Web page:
On the national front, David Bangs helped found Efficiency First, and helped design the organizations chapter network using Home Performance Washington as the prototype for local cooperation. David then started Efficiency First's Best Practices Committee, which included nationwide committees of contractors and auditors defining best practices for marketing, business models and home performance program design. Efficiency First's market-based Home Star legislation was endorse by President Obama in his 2010 State of the Union Address and passed the House only to get stalled in the Senate.
On the local front, members David Bangs, Dan Wildenhaus and Charlie Rogers served on a committee to define labor policies for Seattle's emerging Community Power Works program. It was extremely difficult to grapple with merging the goals of home performance professionals, organized labor, and community advocates interesting in promoting jobs for their constituents. The newly formed home performance contractors were small, unprofitable, and struggled to sell their more expensive services to homeowners. They struggled with the economics of dramatically increasing wages and hiring from a city-trained labor pool that might not share their passion for home performance. Ultimately, an agreement was reached, but it was not popular with the contractors.
Near the end of the year, it became apparent that keeping an executive director was no longer financially feasible. An initial Bangs Family grant had run out and membership dues of about $20,000 a year were not sufficient. HPW became an all volunteer organization.
David Bangs explains the national Home Star legislation at the Seattle Mayor's Office, May 2010
The failure of Home Star and the slow progress of local programs took a toll on HPW members. They became increasingly disenchanted with programs and decided to focus on a private market approach. The board decided not to sign a chapter revenue sharing agreement with Efficiency First so that the funds would be available to market home performance directly to homeowners.
To this end, Jason Lear spearheaded cooperation with Built Green and the Eco Building Guild to define the 20/20 Home Refit Challenge to encourage Puget Sound area re-modellers to include an energy retrofit with each remodel job.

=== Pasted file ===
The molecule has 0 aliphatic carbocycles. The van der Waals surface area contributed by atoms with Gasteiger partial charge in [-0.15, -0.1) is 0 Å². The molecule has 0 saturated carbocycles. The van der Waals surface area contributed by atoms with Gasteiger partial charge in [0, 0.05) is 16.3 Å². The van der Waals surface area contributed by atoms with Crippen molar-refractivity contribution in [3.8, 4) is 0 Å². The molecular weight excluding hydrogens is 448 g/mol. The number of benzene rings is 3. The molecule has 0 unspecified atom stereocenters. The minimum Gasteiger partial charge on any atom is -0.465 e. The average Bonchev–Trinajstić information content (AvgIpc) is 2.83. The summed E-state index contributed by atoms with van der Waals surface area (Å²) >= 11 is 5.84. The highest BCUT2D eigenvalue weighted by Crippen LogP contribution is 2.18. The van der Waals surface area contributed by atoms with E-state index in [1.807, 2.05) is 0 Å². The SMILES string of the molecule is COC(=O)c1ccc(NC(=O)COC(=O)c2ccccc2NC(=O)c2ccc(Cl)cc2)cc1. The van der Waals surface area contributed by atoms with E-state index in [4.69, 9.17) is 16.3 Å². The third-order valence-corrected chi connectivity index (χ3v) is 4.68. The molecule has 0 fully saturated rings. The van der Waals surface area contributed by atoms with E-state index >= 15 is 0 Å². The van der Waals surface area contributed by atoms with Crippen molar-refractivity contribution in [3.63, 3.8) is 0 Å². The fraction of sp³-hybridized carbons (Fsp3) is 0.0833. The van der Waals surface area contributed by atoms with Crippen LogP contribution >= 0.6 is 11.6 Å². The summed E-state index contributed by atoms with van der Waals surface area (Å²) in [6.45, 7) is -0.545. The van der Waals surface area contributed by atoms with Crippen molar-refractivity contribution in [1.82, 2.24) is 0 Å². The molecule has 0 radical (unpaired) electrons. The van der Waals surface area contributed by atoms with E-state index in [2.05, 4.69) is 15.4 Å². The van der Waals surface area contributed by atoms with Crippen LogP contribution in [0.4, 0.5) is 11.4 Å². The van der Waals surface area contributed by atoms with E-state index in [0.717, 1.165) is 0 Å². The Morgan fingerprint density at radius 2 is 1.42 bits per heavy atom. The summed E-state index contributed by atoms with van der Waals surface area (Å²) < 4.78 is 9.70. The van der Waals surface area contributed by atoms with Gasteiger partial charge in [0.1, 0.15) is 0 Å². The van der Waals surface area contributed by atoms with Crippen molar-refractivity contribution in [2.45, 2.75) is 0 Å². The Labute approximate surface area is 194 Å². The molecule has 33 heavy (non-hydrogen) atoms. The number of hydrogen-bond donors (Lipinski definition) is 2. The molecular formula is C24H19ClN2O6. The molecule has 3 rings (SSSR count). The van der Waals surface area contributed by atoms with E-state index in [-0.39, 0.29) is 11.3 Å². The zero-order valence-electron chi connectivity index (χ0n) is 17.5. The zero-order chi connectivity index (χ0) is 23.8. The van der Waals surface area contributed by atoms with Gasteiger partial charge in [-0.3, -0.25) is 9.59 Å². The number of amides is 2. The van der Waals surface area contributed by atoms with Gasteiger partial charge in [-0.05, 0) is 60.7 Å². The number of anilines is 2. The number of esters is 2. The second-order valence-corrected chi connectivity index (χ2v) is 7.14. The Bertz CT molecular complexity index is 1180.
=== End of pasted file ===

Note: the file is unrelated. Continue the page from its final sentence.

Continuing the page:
As the Community PowerWorks program launched and other programs slowly improved, members became increasingly focused on their own businesses and less able to promote the industry as a whole.
As an all volunteer organization, HPW could not mobilize to create an effective marketing plan. The board spent much of the years grappling with concepts of responsibility and delegation. Monthly programs continued and were well attended, though attendance by energy auditors and contractors waned as their schedules become increasingly busy.
Seattle's Community PowerWorks program was redesigned, largely based on the input of HPW members. PSE's overhauled its whole house incentives. As both programs grew and prospered, HPW's members became increasingly busy and successful. Ironically, success also made HPW's ongoing role less clear.
Shannon Ellis-Brock (Puget Sound Cooperative Credit Union), David Bangs and Tiernan Martin (Home Performance Collaborative) launched a new HPW web site which puts our group's best face forward while also greatly streamlining the process of membership management.
As David Bangs' term as president expired in August, Shannon Ellis-Brock took over as HPW's second president. The board was diversified with the addition of Lance Kling (Cascadia Green Building Council), Tara Anderson (Sustainable Works) and Luke Giustra (Puget Sound Energy). Community Power Works became a supporting member and offered close cooperation and funding in helping HPW become a BPI training center.
Since funding for many energy programs will expire in 2013, the board knows HPW still has a lot of work to do, including playing a role in defining the success of home performance post-stimulus. As training programs close, it is also necessary to take specific action to continue the availability of BPI training, certification and recertification in the Seattle area.
The board is busy making plans to better serve members, help home performance outlast the stimulus, and find new and better ways to promote building science and home house energy retrofits to the public.
David Bangs and Dan Wildenhaus present at an HPW General Meeting, March 2012.